Cite This NeuroscienceNews.com Article
[cbtabs][cbtab title=”MLA”]AAN “Multiple Sclerosis Drug May Reverse Some Physical Disability.” NeuroscienceNews. NeuroscienceNews, 13 October 2016. <https://neurosciencenews.com/ms-pharmacology-disability-reversal-5290/>.[/cbtab][cbtab title=”APA”]AAN (2016, October 13). Multiple Sclerosis Drug May Reverse Some Physical Disability. NeuroscienceNew. Retrieved October 13, 2016 from https://neurosciencenews.com/ms-pharmacology-disability-reversal-5290/[/cbtab][cbtab title=”Chicago”]AAN “Multiple Sclerosis Drug May Reverse Some Physical Disability.” https://neurosciencenews.com/ms-pharmacology-disability-reversal-5290/ (accessed October 13, 2016).[/cbtab][/cbtabs]
Alemtuzumab improves preexisting disability in active relapsing-remitting MS patients
Objective: To characterize effects of alemtuzumab treatment on measures of disability improvement in patients with relapsing-remitting multiple sclerosis (RRMS) with inadequate response (≥1 relapse) to prior therapy.
Methods: Comparison of Alemtuzumab and Rebif Efficacy in Multiple Sclerosis (CARE-MS) II, a 2-year randomized, rater-blinded, active-controlled, head-to-head, phase 3 trial, compared efficacy and safety of alemtuzumab 12 mg with subcutaneous interferon-β-1a (SC IFN-β-1a) 44 μg in patients with RRMS. Prespecified and post hoc disability outcomes based on Expanded Disability Status Scale (EDSS), Multiple Sclerosis Functional Composite (MSFC), and Sloan low-contrast letter acuity (SLCLA) are reported, focusing on improvement of preexisting disability in addition to slowing of disability accumulation.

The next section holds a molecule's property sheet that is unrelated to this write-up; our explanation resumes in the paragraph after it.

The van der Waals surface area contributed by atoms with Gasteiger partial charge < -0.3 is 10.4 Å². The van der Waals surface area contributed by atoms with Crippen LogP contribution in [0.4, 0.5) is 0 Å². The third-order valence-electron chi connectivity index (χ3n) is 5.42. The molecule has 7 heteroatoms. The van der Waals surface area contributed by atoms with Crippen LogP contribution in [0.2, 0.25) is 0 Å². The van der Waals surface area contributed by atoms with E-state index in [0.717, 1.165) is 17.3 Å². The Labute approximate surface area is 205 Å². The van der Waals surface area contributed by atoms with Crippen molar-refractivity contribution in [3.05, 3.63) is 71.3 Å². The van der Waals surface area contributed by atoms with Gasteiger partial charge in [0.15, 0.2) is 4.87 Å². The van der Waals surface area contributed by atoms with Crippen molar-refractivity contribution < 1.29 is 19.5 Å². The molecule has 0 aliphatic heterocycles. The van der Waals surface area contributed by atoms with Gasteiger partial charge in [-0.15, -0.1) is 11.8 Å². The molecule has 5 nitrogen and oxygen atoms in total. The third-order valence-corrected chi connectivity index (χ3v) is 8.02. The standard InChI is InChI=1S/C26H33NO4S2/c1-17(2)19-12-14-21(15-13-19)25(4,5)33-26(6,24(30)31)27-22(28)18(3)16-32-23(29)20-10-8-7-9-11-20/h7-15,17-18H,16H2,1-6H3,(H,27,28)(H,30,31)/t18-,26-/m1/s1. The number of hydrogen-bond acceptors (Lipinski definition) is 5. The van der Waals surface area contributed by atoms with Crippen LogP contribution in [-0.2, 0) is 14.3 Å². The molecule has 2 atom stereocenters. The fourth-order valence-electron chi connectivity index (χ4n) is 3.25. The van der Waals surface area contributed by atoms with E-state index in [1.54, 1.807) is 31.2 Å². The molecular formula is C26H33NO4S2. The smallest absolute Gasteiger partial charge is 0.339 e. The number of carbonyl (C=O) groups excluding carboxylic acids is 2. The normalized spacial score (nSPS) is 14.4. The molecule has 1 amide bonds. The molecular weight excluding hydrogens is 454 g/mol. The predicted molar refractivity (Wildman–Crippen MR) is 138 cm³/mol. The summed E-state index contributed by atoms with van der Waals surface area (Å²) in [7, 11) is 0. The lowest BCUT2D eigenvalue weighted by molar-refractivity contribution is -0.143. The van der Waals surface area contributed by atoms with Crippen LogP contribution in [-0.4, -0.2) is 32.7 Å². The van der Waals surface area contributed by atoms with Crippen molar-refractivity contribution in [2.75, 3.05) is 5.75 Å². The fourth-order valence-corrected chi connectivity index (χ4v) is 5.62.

Results: Alemtuzumab-treated patients were more likely than SC IFN-β-1a–treated patients to show improvement in EDSS scores (p < 0.0001) on all 7 functional systems. Significantly more alemtuzumab patients demonstrated 6-month confirmed disability improvement. The likelihood of improved vs stable/worsening MSFC scores was greater with alemtuzumab than SC IFN-β-1a (p = 0.0300); improvement in MSFC scores with alemtuzumab was primarily driven by the upper limb coordination and dexterity domain. Alemtuzumab-treated patients had more favorable changes from baseline in SLCLA (2.5% contrast) scores (p = 0.0014) and MSFC + SLCLA composite scores (p = 0.0097) than SC IFN-β-1a–treated patients.
Conclusions: In patients with RRMS and inadequate response to prior disease-modifying therapies, alemtuzumab provides greater benefits than SC IFN-β-1a across several disability outcomes, reflecting improvement of preexisting disabilities.
Classification of evidence: This study provides Class I evidence (based on rater blinding and a balance in baseline characteristics between arms) that alemtuzumab modifies disability measures favorably compared with SC IFN-β-1a.
“Alemtuzumab improves preexisting disability in active relapsing-remitting MS patients” by Gavin Giovannoni, Jeffrey A. Cohen, Alasdair J. Coles, Hans-Peter Hartung, Eva Havrdova, Krzysztof W. Selmaj, David H. Margolin, Stephen L. Lake, Susan M. Kaup, Michael A. Panzara, and D. Alastair S. Compston, On behalf of the CARE-MS II Investigators in Neurology. Published online October 12 2016 doi:10.1212/WNL.0000000000003319